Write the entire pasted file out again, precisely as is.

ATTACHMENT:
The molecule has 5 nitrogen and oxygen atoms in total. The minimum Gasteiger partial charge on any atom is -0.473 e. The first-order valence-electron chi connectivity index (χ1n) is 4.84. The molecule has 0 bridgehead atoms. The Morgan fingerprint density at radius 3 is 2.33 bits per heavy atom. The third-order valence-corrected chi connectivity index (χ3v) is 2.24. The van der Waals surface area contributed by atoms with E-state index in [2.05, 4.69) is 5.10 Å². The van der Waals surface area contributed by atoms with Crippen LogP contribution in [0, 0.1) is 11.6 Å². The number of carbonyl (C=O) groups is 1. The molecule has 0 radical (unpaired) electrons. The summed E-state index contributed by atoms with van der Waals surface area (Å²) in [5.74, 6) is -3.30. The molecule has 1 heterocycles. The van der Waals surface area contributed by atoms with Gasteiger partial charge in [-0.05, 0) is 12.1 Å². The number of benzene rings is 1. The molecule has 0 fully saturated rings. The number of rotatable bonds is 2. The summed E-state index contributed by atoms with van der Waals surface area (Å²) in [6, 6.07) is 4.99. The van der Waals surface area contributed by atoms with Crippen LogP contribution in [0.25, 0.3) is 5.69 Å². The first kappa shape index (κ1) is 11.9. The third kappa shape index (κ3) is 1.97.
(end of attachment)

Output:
The molecule has 5 nitrogen and oxygen atoms in total. The minimum Gasteiger partial charge on any atom is -0.473 e. The first-order valence-electron chi connectivity index (χ1n) is 4.84. The molecule has 0 bridgehead atoms. The Morgan fingerprint density at radius 3 is 2.33 bits per heavy atom. The third-order valence-corrected chi connectivity index (χ3v) is 2.24. The van der Waals surface area contributed by atoms with E-state index in [2.05, 4.69) is 5.10 Å². The van der Waals surface area contributed by atoms with Crippen LogP contribution in [0, 0.1) is 11.6 Å². The number of carbonyl (C=O) groups is 1. The molecule has 0 radical (unpaired) electrons. The summed E-state index contributed by atoms with van der Waals surface area (Å²) in [5.74, 6) is -3.30. The molecule has 1 heterocycles. The van der Waals surface area contributed by atoms with Gasteiger partial charge in [-0.05, 0) is 12.1 Å². The number of benzene rings is 1. The molecule has 0 fully saturated rings. The number of rotatable bonds is 2. The summed E-state index contributed by atoms with van der Waals surface area (Å²) in [6, 6.07) is 4.99. The van der Waals surface area contributed by atoms with Crippen LogP contribution in [0.25, 0.3) is 5.69 Å². The first kappa shape index (κ1) is 11.9. The third kappa shape index (κ3) is 1.97.